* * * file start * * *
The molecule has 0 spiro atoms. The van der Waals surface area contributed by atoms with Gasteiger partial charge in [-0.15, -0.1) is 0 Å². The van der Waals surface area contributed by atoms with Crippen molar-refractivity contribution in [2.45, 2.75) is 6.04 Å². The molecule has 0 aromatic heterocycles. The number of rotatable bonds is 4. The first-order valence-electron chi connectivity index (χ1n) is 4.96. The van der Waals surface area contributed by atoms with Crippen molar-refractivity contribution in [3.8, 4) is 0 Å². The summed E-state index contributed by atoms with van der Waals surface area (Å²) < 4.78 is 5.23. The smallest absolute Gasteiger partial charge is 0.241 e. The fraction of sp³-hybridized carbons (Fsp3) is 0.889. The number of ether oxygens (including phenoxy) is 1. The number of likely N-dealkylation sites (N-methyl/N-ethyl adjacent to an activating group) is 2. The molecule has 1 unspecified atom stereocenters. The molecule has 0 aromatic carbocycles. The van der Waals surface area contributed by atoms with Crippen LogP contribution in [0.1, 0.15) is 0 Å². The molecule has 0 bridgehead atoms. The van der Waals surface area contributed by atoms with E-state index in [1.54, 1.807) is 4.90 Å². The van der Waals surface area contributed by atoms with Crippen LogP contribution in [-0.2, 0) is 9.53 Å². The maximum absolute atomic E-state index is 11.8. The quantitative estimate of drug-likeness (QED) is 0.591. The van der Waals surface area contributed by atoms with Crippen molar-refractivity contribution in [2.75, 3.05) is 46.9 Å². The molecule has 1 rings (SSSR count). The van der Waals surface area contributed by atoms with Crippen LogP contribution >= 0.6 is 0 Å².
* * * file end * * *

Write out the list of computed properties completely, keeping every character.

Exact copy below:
The molecule has 0 spiro atoms. The van der Waals surface area contributed by atoms with Gasteiger partial charge in [-0.15, -0.1) is 0 Å². The van der Waals surface area contributed by atoms with Crippen molar-refractivity contribution in [2.45, 2.75) is 6.04 Å². The molecule has 0 aromatic heterocycles. The number of rotatable bonds is 4. The first-order valence-electron chi connectivity index (χ1n) is 4.96. The van der Waals surface area contributed by atoms with Crippen molar-refractivity contribution in [3.8, 4) is 0 Å². The summed E-state index contributed by atoms with van der Waals surface area (Å²) < 4.78 is 5.23. The smallest absolute Gasteiger partial charge is 0.241 e. The fraction of sp³-hybridized carbons (Fsp3) is 0.889. The number of ether oxygens (including phenoxy) is 1. The number of likely N-dealkylation sites (N-methyl/N-ethyl adjacent to an activating group) is 2. The molecule has 1 unspecified atom stereocenters. The molecule has 0 aromatic carbocycles. The van der Waals surface area contributed by atoms with Crippen LogP contribution in [0.1, 0.15) is 0 Å². The molecule has 0 bridgehead atoms. The van der Waals surface area contributed by atoms with E-state index in [1.54, 1.807) is 4.90 Å². The van der Waals surface area contributed by atoms with Crippen LogP contribution in [-0.2, 0) is 9.53 Å². The maximum absolute atomic E-state index is 11.8. The quantitative estimate of drug-likeness (QED) is 0.591. The van der Waals surface area contributed by atoms with Crippen molar-refractivity contribution in [2.75, 3.05) is 46.9 Å². The molecule has 1 rings (SSSR count). The van der Waals surface area contributed by atoms with Crippen LogP contribution >= 0.6 is 0 Å².